Principles of Wing Chun

Wing Chun is a martial arts system rather than a “style”. The word “style” implies that practitioners are only copying a series of movements that are in-built through mechanical repetition, whereas the word “system” implies that there’s a set of principles behind the way the movements are carried out. The principles of Wing Chun turn it into an extremely effective system of self-defence as well as method for promoting a balanced body and mind.

Since our system is based on a logical and comprehensive set of principles, we can integrate these beneficial philosophies in all our daily activities, making the art of Wing Chun, a way of living!

Principles of Wing Chun
Grandmaster Samuel Kwok (left) and Grandmaster Chu Shong Tin (right)

Mindfulness and Concentration

Wing Chun is a perfect tool for both mental and physical training. It requires constant awareness of our association with gravity (balance) as well as the ‘method’ of movement; constructive change can only occur once a certain level of mindfulness has been accomplished. Therefore, the focus should always remain on the present moment, not on the end result. In order to concentrate effectively we must be relaxed, both mentally and physically!

It’s through this principle of our Wing Chun system that we learn to distinguish and choose a more mindful way to live. Instead of suffering from unnecessary stress, the primary cause of which is a lack of awareness in the present moment.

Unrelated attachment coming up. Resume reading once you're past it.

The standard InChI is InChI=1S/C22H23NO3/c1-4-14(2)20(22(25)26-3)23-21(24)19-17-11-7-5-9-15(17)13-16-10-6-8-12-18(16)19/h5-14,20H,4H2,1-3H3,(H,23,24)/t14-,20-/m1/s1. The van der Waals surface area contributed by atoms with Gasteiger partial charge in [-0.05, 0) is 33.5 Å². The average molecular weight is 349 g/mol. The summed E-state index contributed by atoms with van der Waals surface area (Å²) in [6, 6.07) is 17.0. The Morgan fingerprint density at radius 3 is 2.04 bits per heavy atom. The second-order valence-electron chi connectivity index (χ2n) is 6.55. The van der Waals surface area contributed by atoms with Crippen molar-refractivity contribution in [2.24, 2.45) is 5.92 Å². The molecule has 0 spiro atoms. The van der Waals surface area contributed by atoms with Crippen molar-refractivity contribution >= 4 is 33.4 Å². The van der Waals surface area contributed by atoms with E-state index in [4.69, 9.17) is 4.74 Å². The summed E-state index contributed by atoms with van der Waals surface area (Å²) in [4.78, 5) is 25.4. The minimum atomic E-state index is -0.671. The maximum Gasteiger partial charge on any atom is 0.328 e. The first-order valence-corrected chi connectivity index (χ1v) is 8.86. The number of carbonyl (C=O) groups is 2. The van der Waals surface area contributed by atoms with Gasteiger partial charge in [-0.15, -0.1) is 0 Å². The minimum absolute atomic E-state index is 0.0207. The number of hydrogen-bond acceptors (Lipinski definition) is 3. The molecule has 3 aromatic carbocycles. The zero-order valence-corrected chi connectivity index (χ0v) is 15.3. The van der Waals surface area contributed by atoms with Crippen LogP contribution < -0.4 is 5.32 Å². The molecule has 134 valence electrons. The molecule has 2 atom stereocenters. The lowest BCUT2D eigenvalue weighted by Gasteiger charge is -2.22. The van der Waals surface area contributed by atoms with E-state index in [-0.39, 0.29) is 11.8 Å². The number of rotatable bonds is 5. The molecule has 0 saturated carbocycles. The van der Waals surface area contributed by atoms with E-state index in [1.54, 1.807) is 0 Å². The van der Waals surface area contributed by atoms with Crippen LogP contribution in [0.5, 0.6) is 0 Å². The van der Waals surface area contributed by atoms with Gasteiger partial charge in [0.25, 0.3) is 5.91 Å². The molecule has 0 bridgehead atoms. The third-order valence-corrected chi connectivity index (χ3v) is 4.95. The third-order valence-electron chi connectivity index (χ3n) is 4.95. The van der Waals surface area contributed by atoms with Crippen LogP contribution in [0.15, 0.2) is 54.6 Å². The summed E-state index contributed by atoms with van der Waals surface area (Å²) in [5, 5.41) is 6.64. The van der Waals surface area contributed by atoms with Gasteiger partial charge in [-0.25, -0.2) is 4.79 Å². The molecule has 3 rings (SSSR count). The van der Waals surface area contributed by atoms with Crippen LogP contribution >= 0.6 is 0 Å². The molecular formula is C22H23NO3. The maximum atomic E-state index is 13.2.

Balance and Alignment

Balance is our relationship to the earth’s gravitational pull. Only within true balance can we actually begin to relax and ‘let go’ of our pain-related muscular tension. Wing Chun practitioners learn to mindfully align the body versus gravity, which is an important aspect of effortless generation of power.

They are encouraged to understand true balance and develop correct skeletal alignment. Not only during their Wing Chun practice, but throughout the whole body regardless of the posture or activity.

Through this understanding and application of balance and alignment, we can learn to correct our postural imbalances and misalignments. Which leads to relieving related pain, and generally being able to utilize body in the most efficient way possible.

Relaxation and Minimum Use of Brute Strength

This is an astonishing principle of our system! It’s the incredible trait of Grandmaster Chu Shong Tin’s Wing Chun. It’s the reason that even at the age of 80 he was able to produce gigantic power in any movement, and with such ease.

Through deep and ‘active’ relaxation we are able to tap into the mass of our body and can use it in a united way. If we look at it through the equation of f=ma (Force = Mass x Acceleration), a 50kg woman can co-ordinate 25kg behind her movement. Add speed, she can produce a lot of power. Whereas, if a man weighs 80kg but his body is jammed up with tension, he can only use the weight of his arm behind his movement. He won’t be able to acquire the same amount of force.